It’s no secret that to make it in the cutthroat business of restaurants you have to stick to your beliefs and overcome challenging obstacles.
Cameron Mitchell has owned restaurants for more than 25 years. To survive and thrive that long in a business where trends come and go, he met many challenges along the way. Columbus, Ohio-based Cameron Mitchell Restaurants now has 60 restaurants and generates more than $300 million in annual revenue.
“Without determination, fortitude and profound drive, I wouldn’t have made it,” he told IBD.
How To Dig Deep, Beat The Odds
Believe. Mitchell says he’s an entrepreneur by nature. That means he’s used to facing tough challenges and overcoming them. When the 9/11 terrorist attacks took place, he had three restaurants scheduled to open within 45 days. He has also dealt with horrible cash shortfalls and slumps in the restaurant business
“I feel as though I’ve never met a problem I can’t solve,” Mitchell, who wrote “Yes is the Answer. What is the Question?” told IBD. “You climb over a problem, dig through it or switch course.”
Embrace fear. Mitchell has always feared failure. That drove him as he encountered hurdles to open his first restaurant in 1993. He struggled to raise financing, gave up his apartment to live with his mother and was down to his last $70. That’s when the last piece of financing came through.
“Fear is a great motivator,” he said. “In my heart of hearts, I never believed failure was an option. Come hell or high water.”
Play The Long Game
Patience pays. Most things that are worthwhile take a long time, says Bill Treasurer, founder and chief encouragement officer of Giant Leap Consulting, Inc., an Asheville, N.C.-based courage-building and leadership development company. If you’re trying to change the company culture or create a succession plan, you’ll have to persevere to get past obstacles.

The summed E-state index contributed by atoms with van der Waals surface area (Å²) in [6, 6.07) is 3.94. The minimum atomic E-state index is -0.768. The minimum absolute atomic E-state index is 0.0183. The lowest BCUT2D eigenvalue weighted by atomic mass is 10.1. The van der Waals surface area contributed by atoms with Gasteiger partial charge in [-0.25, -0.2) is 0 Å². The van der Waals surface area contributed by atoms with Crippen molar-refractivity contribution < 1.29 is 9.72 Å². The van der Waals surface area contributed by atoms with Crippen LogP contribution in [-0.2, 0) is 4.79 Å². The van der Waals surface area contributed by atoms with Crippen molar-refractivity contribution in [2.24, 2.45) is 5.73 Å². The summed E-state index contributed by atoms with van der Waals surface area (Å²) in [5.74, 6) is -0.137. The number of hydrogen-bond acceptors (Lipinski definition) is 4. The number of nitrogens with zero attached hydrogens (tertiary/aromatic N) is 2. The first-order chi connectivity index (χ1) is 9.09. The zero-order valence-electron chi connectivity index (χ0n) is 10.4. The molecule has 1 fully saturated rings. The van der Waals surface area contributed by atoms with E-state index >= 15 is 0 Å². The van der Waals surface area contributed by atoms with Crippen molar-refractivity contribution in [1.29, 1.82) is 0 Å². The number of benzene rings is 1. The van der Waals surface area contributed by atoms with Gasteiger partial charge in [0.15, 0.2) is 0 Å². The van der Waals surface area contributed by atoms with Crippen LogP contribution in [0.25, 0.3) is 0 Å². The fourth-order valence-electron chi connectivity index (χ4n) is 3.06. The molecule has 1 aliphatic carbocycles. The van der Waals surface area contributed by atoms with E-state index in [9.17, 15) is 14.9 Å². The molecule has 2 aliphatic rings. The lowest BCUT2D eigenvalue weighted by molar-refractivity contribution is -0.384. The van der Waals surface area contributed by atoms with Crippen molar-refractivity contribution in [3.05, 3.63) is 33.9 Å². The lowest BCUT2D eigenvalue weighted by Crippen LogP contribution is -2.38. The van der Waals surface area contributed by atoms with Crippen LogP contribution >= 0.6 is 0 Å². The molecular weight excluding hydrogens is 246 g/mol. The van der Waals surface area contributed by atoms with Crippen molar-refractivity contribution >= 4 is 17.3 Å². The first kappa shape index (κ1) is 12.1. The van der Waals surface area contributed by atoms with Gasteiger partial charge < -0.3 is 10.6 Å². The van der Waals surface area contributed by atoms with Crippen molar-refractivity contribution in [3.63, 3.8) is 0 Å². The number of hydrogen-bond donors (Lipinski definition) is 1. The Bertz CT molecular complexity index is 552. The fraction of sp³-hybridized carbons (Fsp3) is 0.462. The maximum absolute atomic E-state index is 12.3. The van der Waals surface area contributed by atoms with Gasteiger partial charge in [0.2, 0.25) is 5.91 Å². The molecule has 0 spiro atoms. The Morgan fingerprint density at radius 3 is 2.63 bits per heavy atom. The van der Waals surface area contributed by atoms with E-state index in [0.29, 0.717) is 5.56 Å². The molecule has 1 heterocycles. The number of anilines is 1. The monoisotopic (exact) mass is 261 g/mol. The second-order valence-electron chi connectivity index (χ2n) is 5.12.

“It takes perseverance and a strong stomach,” Treasurer said.
See the big picture. Keep the overarching goal in mind when you’re launching a new initiative, Treasurer says. That will fuel you and your team as you face setbacks.
“Obstacles are what you see when you take your eyes off the goal,” Treasurer said. “Keep your eyes on where you’re going.”
Make A Commitment
Go all-in. As Mitchell was about to open his first restaurant, the building’s landlord went bankrupt. It ended up taking 14 months to get the place open, but he never considered giving up.
“In the early days, this was the only thing I knew how to do,” he said. “I thought, ‘There is no other choice.’ I knew I had to make it work or I would work for someone else my whole life.”
Rely on principles. When you’re implementing a new initiative, stay grounded with some of your key tenets. One company Treasurer has worked with lists tough-mindedness as one of its core values.
“So when they face a challenge, people know this is a core value and say, ‘Who are we to shy away from it?'” he said.
Get others involved. Don’t try to overcome every challenge alone.
“Make sure you have a posse of perseverance around you,” Treasurer said.
Be honest and open. During a recession, scuttlebutt among Mitchell’s employees was that the firm would be laying off employees. Once he heard about it, he quickly called a staff meeting. He told employees the company’s culture of putting people first stands firm in good times and bad. He’d cut the ad budget before laying people off.
“People would run through a brick wall for us after hearing that,” he said. “I always say integrity takes years to build and days to ruin.”
Gain perspective. You’re going to encounter setbacks. Everyone does. Look at them from the bright side.
“As much as they suck, they can be helpful because they show what’s not working,” Treasurer said. “They make winning so much sweeter. To have a team of people around you high-fiving because they know what they went through, that’s really such a great moment.”
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